Even though there is no right or wrong order to scheduling your ARE exams, taking the construction documents ARE exam first may be something to look in to. I’ve always stressed that your ARE exam order should be based on your personal comfort level with that material, but there are definitely some benefits to knocking out the CDS exam first.
Traditionally, I tend to advise people to start off with an exam that covers topics that they are most familiar with. For most people, this is based off of what they’ve learned in the workplace. For example, some ARE candidates may have plenty of work experience dealing with schematic design and programming so they might consider starting off with the SD or PPP exams. Then there are others that may have experience in other related fields such as MEP or structural engineering so they might want to look at taking BS or SS first.
But from what I’ve found, a vast majority of ARE candidates really only have experience as entry-level drafters that spend most of their day detailing and producing drawings. These candidates (including myself at the time) really don’t have too much experience with other aspects of architecture so they can closely relate to SOME of the material on the Construction Documents and Services (CDS) exam.
Before we take a closer look at the pros and cons of taking the CDS exam first, keep in mind that these are just my individual opinions based on my personal experience and talking to other candidates. You should still start off with whatever YOU feel comfortable with in terms of the content on the exam. There’s nothing worse than starting off the ARE process feeling even more over-whelmed than you already are.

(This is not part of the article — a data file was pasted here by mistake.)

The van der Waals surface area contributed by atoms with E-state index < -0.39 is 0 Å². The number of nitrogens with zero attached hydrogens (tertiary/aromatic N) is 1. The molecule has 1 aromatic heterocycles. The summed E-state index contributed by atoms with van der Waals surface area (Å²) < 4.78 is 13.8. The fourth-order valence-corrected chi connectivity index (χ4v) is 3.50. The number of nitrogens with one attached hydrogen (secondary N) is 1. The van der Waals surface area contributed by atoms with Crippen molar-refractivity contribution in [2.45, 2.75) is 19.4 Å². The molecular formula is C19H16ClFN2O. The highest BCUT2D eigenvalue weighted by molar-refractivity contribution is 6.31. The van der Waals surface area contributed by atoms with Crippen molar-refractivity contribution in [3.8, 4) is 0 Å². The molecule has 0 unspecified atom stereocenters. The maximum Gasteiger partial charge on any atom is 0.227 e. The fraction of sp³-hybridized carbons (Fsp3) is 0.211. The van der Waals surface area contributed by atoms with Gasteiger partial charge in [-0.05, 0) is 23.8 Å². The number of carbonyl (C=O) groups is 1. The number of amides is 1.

What The CDS Exam Covers
Without getting too detailed regarding the actual content of the CDS exam, it’s important to understand what exactly this exam covers because there is a common misconception regarding it’s content.
Many people assume that the Construction Documents and Services exam just covers how a set of drawings is put together. This exam does cover general ideas about a set of drawings, but there is a whole lot more that makes up this exam that candidates need to be familiar with.
The main content areas on the CDS exam are:
– Project/Firm Management
– AIA Contracts
– Construction Administration
– Construction Drawings
– Bidding and Negotiation
– Building Section Vignette
As you can see, this list of content areas covers a lot of topics that entry-level candidates may not be familiar with, but that shouldn’t scare anyone away from taking the CDS exam first. In fact, most of these content areas can easily relate back to construction drawings, which most ARE beginner candidates are comfortable with.
If you’d like to see more about the specific content areas on the ARE Construction Documents Exam, see here!
Benefits To Leading Off With The CDS Exam
I’m sure by now you want to hear exactly why I think starting off with the CDS exam is a good idea for less experienced candidates. As I mentioned above, many entry-level candidates will already have experience in some of these areas such as construction drawings and specifications. Being familiar with how drawings and specs relate to one another is very important on this exam.
In addition so some general familiarity with the exam content, the CDS exam has a lot of useful resources for studying. For instance, being familiar with the AIA documents is essential for success on this test. Fortunately, candidates can download free versions of the documents to use as a study resource for this exam.
Although the CDS exam is quite diverse in the content areas of the test, candidates seem to have an easier time with this information than they would something more detailed like the BS or SS exams. Even though some content areas are new to candidates, a lot of the terminology is commonly used in an architecture firm so candidates should be familiar with most of the areas.